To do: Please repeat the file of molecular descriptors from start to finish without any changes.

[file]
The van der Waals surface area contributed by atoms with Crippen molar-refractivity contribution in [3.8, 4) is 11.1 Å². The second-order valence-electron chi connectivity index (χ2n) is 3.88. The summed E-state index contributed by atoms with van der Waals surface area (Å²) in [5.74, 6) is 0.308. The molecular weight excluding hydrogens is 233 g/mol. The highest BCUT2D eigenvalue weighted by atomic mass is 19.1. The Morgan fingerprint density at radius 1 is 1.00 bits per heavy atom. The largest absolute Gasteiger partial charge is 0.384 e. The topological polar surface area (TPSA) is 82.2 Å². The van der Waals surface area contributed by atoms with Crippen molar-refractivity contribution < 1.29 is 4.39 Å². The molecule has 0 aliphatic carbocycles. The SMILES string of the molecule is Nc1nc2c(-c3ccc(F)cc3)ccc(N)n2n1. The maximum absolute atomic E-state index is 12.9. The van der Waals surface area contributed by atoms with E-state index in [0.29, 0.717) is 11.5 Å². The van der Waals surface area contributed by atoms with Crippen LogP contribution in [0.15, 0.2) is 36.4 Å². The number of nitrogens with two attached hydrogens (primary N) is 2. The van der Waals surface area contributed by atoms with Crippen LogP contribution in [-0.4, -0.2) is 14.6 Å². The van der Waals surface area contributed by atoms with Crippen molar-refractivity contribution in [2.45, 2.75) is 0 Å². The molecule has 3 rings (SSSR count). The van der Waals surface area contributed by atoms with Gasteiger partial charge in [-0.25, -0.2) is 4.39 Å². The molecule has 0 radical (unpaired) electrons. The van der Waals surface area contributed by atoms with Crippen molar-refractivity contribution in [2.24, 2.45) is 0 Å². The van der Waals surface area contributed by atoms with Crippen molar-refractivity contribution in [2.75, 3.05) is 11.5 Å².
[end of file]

The van der Waals surface area contributed by atoms with Crippen molar-refractivity contribution in [3.8, 4) is 11.1 Å². The second-order valence-electron chi connectivity index (χ2n) is 3.88. The summed E-state index contributed by atoms with van der Waals surface area (Å²) in [5.74, 6) is 0.308. The molecular weight excluding hydrogens is 233 g/mol. The highest BCUT2D eigenvalue weighted by atomic mass is 19.1. The Morgan fingerprint density at radius 1 is 1.00 bits per heavy atom. The largest absolute Gasteiger partial charge is 0.384 e. The topological polar surface area (TPSA) is 82.2 Å². The van der Waals surface area contributed by atoms with Crippen molar-refractivity contribution < 1.29 is 4.39 Å². The molecule has 0 aliphatic carbocycles. The SMILES string of the molecule is Nc1nc2c(-c3ccc(F)cc3)ccc(N)n2n1. The maximum absolute atomic E-state index is 12.9. The van der Waals surface area contributed by atoms with E-state index in [0.29, 0.717) is 11.5 Å². The van der Waals surface area contributed by atoms with Crippen LogP contribution in [0.15, 0.2) is 36.4 Å². The number of nitrogens with two attached hydrogens (primary N) is 2. The van der Waals surface area contributed by atoms with Crippen LogP contribution in [-0.4, -0.2) is 14.6 Å². The van der Waals surface area contributed by atoms with Crippen molar-refractivity contribution in [2.45, 2.75) is 0 Å². The molecule has 3 rings (SSSR count). The van der Waals surface area contributed by atoms with Gasteiger partial charge in [-0.25, -0.2) is 4.39 Å². The molecule has 0 radical (unpaired) electrons. The van der Waals surface area contributed by atoms with Crippen molar-refractivity contribution in [2.24, 2.45) is 0 Å². The van der Waals surface area contributed by atoms with Crippen molar-refractivity contribution in [2.75, 3.05) is 11.5 Å².